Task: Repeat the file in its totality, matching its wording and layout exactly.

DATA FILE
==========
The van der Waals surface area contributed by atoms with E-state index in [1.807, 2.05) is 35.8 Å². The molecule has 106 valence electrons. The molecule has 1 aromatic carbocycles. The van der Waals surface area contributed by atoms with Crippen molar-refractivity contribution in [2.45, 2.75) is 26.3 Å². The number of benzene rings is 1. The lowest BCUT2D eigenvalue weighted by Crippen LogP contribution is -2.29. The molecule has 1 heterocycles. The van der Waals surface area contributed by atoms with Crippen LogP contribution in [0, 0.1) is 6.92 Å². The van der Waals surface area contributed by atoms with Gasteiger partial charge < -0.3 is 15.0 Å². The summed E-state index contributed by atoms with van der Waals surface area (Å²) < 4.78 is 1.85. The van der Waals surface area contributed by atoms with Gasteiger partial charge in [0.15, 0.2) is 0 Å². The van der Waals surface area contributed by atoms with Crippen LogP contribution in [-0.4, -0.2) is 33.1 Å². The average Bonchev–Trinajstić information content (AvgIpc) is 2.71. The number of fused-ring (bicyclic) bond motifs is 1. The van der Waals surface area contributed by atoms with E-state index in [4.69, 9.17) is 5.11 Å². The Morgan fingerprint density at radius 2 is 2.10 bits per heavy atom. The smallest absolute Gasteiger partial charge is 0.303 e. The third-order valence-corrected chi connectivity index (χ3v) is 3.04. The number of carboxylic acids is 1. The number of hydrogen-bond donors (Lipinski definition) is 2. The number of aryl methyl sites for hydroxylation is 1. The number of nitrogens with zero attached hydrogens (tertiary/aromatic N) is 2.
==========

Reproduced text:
The van der Waals surface area contributed by atoms with E-state index in [1.807, 2.05) is 35.8 Å². The molecule has 106 valence electrons. The molecule has 1 aromatic carbocycles. The van der Waals surface area contributed by atoms with Crippen molar-refractivity contribution in [2.45, 2.75) is 26.3 Å². The number of benzene rings is 1. The lowest BCUT2D eigenvalue weighted by Crippen LogP contribution is -2.29. The molecule has 1 heterocycles. The van der Waals surface area contributed by atoms with Crippen LogP contribution in [0, 0.1) is 6.92 Å². The van der Waals surface area contributed by atoms with Gasteiger partial charge < -0.3 is 15.0 Å². The summed E-state index contributed by atoms with van der Waals surface area (Å²) < 4.78 is 1.85. The van der Waals surface area contributed by atoms with Gasteiger partial charge in [0.15, 0.2) is 0 Å². The van der Waals surface area contributed by atoms with Crippen LogP contribution in [-0.4, -0.2) is 33.1 Å². The average Bonchev–Trinajstić information content (AvgIpc) is 2.71. The number of fused-ring (bicyclic) bond motifs is 1. The van der Waals surface area contributed by atoms with E-state index in [4.69, 9.17) is 5.11 Å². The Morgan fingerprint density at radius 2 is 2.10 bits per heavy atom. The smallest absolute Gasteiger partial charge is 0.303 e. The third-order valence-corrected chi connectivity index (χ3v) is 3.04. The number of carboxylic acids is 1. The number of hydrogen-bond donors (Lipinski definition) is 2. The number of aryl methyl sites for hydroxylation is 1. The number of nitrogens with zero attached hydrogens (tertiary/aromatic N) is 2.